Shifting sands - from descriptions to solutions

R. Armstrong, T. L. Pettman, E. Waters

Research output: Contribution to journalArticlepeer-review

21 Citations (Scopus)


Background: Public health practitioners and policymakers value research evidence as one of many resources to use in evidence-informed decision making (EIDM) for public health. However, both researchers and decision-makers have described persistent barriers and facilitators involved in using research evidence for public health practice and policy. This is likely to affect the extent to which research evidence is influential or useful in decisions. Numerous taxonomies, typologies and frameworks are available to guide action in EIDM, but their application in practice is relatively unknown. Methods: The Public Health Evidence group based in Australia, which incorporates The Cochrane Collaboration's Public Health Review Group, have adapted a number of conceptualizations of research use and types of evidence into a practical typology that defines and illustrates three main types of evidence used in evidence-informed public health: data (Type 1), intervention effectiveness (Type 2) and implementation evidence (Type 3). The authors have actively used this typology within our primary research, evidence synthesis, workforce development and stakeholder engagement strategies, which has enabled practical application of these concepts. To test the relevance of the typology in practice, relevant findings from our applied research and evaluation (including two exploratory studies of evidence use in decision-making and evaluations of the use and impact of systematic reviews among end-users) were triangulated. Results: The typology has been useful in stakeholder interactions when defining evidence, and identifying processes for EIDM. There was a preference for defining evidence as descriptive evidence (data) rather than impact evidence and implementation evidence. Practitioners were confident and competent at generating and using data and community views descriptively for priority setting (describing the problem). However, finding and using impact and implementation evidence appropriate for strategy development (effective solutions) was often described as a more daunting task. As a result, there was low awareness of, and competence with, Types 2 and 3 evidence. Organizational processes for using these types of evidence were almost non-existent. Discussion: Applying this typology with stakeholders has allowed us to observe that it; (1) has been useful in conceptualizing useful evidence for public health, which has guided our work (2) has been useful in stakeholder interactions to introduce evidence, its definition and what it means to be 'evidence-informed' and (3) has identified 'faults' in the EIDM approach. The typology includes examples of common questions in public health, and suggestions of the types of evidence that may be useful to answer those questions. Findings that test the use of the typology have been synthesized. These have demonstrated inconsistencies in defining and applying evidence, and low awareness about what types of evidence are crucial to ensure that interventions are effective and minimize harm. Based upon these findings, the authors would argue that current investment in type 1 evidence (e.g. data repositories) shifts to make way for KT strategies, which facilitate the uptake of type 2 and 3 evidence (interventions and implementation guidance). Conclusions: Building a shared understanding of the types of evidence and their importance in public health decision-making is crucial if we wish to build a system that supports EIDM and results in effective interventions being delivered. There are a number of 'faults' in the system which the authors have illuminated through understanding the individual and organizational realities of evidence use. These faults could be addressed through KT strategies with the public health workforce, and development of organizational cultures and the broader system.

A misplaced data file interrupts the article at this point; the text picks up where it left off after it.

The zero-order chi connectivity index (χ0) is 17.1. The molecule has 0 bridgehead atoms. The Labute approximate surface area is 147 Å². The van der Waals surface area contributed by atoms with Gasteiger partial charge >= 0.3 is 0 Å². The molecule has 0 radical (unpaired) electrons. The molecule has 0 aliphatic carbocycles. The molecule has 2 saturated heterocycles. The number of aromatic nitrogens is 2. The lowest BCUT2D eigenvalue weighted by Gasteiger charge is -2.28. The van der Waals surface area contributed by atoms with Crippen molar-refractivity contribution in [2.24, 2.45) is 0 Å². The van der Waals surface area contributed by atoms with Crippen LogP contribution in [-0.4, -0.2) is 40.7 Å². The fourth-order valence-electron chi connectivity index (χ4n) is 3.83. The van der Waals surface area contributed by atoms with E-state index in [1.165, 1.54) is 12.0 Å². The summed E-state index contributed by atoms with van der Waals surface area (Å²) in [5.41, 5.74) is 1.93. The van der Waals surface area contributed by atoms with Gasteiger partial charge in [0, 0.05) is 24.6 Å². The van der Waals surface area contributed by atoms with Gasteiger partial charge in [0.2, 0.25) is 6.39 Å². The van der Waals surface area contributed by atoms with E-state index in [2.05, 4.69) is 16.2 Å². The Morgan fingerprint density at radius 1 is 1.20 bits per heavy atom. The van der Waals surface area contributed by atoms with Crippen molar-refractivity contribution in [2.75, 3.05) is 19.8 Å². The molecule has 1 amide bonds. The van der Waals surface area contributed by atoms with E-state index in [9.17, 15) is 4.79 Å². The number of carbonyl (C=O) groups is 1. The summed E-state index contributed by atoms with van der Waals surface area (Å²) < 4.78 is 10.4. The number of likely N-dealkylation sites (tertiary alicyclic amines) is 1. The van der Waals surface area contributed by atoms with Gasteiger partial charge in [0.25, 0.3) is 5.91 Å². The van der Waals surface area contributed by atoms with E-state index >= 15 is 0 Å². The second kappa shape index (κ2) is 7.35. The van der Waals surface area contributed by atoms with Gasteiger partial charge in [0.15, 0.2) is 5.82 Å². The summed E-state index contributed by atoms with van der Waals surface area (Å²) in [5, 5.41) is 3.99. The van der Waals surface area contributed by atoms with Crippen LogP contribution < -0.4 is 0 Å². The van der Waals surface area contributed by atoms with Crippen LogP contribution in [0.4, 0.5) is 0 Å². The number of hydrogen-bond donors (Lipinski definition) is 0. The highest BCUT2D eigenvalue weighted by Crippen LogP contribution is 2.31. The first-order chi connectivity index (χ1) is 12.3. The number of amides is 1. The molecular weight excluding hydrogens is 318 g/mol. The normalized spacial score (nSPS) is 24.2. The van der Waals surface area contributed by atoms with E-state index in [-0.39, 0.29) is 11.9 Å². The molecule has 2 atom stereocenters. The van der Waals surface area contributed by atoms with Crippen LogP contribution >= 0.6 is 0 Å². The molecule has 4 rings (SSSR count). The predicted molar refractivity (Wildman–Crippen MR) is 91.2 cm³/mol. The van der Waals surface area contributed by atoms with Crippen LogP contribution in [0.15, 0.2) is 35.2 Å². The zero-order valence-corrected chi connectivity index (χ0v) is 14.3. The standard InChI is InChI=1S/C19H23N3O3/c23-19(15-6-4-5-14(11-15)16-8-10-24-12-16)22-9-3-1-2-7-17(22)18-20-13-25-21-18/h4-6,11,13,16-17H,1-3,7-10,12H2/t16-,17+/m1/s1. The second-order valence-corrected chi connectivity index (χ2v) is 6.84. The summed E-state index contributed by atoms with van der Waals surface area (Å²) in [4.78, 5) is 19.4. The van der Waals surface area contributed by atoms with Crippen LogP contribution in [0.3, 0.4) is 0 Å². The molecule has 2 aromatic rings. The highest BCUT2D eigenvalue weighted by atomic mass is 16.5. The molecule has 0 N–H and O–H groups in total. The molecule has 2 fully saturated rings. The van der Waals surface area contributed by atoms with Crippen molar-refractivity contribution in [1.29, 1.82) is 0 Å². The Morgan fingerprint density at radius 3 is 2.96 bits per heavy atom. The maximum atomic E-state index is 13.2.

Original languageEnglish
Pages (from-to)525-532
Number of pages8
JournalPublic Health
Issue number6
Publication statusPublished - Jun 2014
Externally publishedYes


  • Decision-making
  • Evidence
  • Knowledge translation
  • Public health


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